I suppose that writing partners Seth Rogen
and Evan Goldberg
(who penned the great “Superbad” a few years back) do not know how to proficiently combine action and comedy just yet. I felt close to the same way about “The Green Hornet” as I did about their attempt at stoner/buddy/action comedy in 2008’s “Pineapple Express.” Sure, both movies have their great moments, but they are too sporadic and inconsistent for the movie to really leave an impact.
Unfortunately, I must report that I walked out of this film feeling pretty disappointed. I had actually been really looking forward to it for some time now for the reason that it IS a Rogen/Goldberg collaboration. Not to mention it is under the direction of Michel Gondry
, who created such an instant mindbending classic with “Eternal Sunshine of The Spotless Mind.” Maybe this project was just the pairing of the wrong people at the wrong times for the wrong sort of material. That is just way too much wrong for me to get behind.
This is a modernized take on a superhero character who got his start with a 1930s radio show and later moved on to television, comics and the like. Rogen himself plays Britt Reid, the bratty and overindulgent (but well-intentioned) slacker son of James Reid (Tom Wilkinson
), the rich supervisor of Los Angeles newspaper The Daily Sentinel
. His hard-partying lifestyle catches up to him when his father dies and leaves his great empire to Britt.
Also left behind for Britt is his father’s mechanic Kato (Jay Chou
), who prides himself in both turning cars into machines built for great endurance and making a fine cup of coffee. He also possesses a unique and remarkable set of martial arts skills that would even intimidate Bruce Lee (who actually got his start playing Kato in the TV series). Kato’s engineering know-how and aptitude for combat combined with Britt’s superhero fantasy of ridding L.A. of all crime is what commences the formation of the Green Hornet duo.
And granted, this introduction is actually pretty entertaining for what its worth. The Green Hornet may not have as intriguing of an origin story as comic book big-names such as Spider-Man or Batman, but there is still something to like. The fight sequences have an odd visual style that play out like one part “The Matrix” and one part “Scott Pilgrim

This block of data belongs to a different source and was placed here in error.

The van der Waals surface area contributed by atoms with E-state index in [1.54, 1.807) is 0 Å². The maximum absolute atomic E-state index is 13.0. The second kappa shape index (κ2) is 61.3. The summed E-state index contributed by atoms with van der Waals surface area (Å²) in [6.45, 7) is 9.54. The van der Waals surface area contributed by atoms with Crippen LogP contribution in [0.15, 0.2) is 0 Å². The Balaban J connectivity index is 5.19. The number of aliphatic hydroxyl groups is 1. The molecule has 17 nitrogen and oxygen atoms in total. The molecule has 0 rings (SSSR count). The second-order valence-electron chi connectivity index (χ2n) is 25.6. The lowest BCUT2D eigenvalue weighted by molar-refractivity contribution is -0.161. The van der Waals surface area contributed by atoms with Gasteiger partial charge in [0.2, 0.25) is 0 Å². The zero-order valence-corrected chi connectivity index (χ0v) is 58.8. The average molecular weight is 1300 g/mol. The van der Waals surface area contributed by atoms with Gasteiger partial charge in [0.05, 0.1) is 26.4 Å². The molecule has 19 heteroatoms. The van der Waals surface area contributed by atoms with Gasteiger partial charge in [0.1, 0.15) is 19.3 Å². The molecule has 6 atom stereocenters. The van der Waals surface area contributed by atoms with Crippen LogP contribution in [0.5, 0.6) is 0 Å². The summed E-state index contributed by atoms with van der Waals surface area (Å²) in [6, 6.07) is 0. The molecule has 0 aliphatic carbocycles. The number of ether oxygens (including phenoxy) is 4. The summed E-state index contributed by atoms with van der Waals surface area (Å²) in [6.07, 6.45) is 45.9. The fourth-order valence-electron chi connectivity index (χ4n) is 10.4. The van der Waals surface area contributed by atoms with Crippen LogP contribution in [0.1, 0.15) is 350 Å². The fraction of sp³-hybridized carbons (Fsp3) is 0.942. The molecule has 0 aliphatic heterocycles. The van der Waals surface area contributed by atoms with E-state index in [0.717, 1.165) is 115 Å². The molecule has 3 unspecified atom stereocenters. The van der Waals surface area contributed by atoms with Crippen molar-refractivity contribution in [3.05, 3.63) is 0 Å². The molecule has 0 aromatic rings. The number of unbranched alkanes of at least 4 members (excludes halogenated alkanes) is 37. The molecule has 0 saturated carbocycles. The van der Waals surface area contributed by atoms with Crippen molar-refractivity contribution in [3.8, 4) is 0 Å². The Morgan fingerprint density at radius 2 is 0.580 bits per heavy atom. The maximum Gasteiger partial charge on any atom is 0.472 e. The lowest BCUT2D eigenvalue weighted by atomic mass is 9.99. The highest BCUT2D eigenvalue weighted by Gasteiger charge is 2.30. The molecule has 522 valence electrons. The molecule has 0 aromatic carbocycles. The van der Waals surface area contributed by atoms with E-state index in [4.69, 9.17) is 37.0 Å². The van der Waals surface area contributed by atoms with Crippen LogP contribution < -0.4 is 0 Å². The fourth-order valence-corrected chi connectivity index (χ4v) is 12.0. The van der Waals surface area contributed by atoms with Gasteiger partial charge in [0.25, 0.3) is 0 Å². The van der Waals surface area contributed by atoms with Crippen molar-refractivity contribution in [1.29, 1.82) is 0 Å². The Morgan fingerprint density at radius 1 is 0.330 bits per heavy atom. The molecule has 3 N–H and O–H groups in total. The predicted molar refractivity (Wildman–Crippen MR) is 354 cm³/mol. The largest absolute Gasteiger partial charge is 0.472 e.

.” There is even a great (albeit short) cameo from James Franco
as an underground club owner who deals drugs on the side.
It is not until later in the film (maybe about forty-five minutes in is my guesstimate) that it really starts to lose any edge it might have had otherwise. The more it goes along, the more it retrogresses to the level of every other average action movie; lots of explosions, but not a whole lot of elucidation as to why there are so many (or why there are even any at all). The villain of the film, Russian crime lord Benjamin Chudnofsky, is played by Christoph Waltz
(who was so brilliant in “Inglourious Basterds”). Waltz brings some of his intrinsic charm to the character but is 1) not nearly onscreen as much as he should be and 2) is given very little material to work with.
And Lenore Case (Cameron Diaz
) is a pointless character, end of story. Diaz has proven that in other films that she has both great comic timing and the ability to act, but her efforts cannot even propel this character out of the mud that is character underdevelopment.
It is not like “The Green Hornet” is unwatchable. Like I said, there is a nice 45-minute chunk in the beginning that actually had me amused. But considering I put this at #3 on my most anticipated movies
for 2011, I can say that I am fairly disappointed with the end result. With talent like Gondry and Rogen, I do not think it was unreasonable for me to hope for something bigger and better. To make a long review short, it is not the January surprise movie like “Cloverfield” or “Daybreakers
” that you should feel compelled to rush right out and see in the theaters.
Oops! Speaking of theaters, I almost forgot to mention this little caveat: if you do in fact see “The Green Hornet,” I fervently advise you to pick the standard version. The film’s 3D just plain sucks. Absolutely nothing special (as to be expected from post-production 3D conversions) and it actually dims the color. It’s a lose-lose scenario if ever there was one.
More of my unmitigated insanity located here: http://saltythebeastblog.blogspot.com/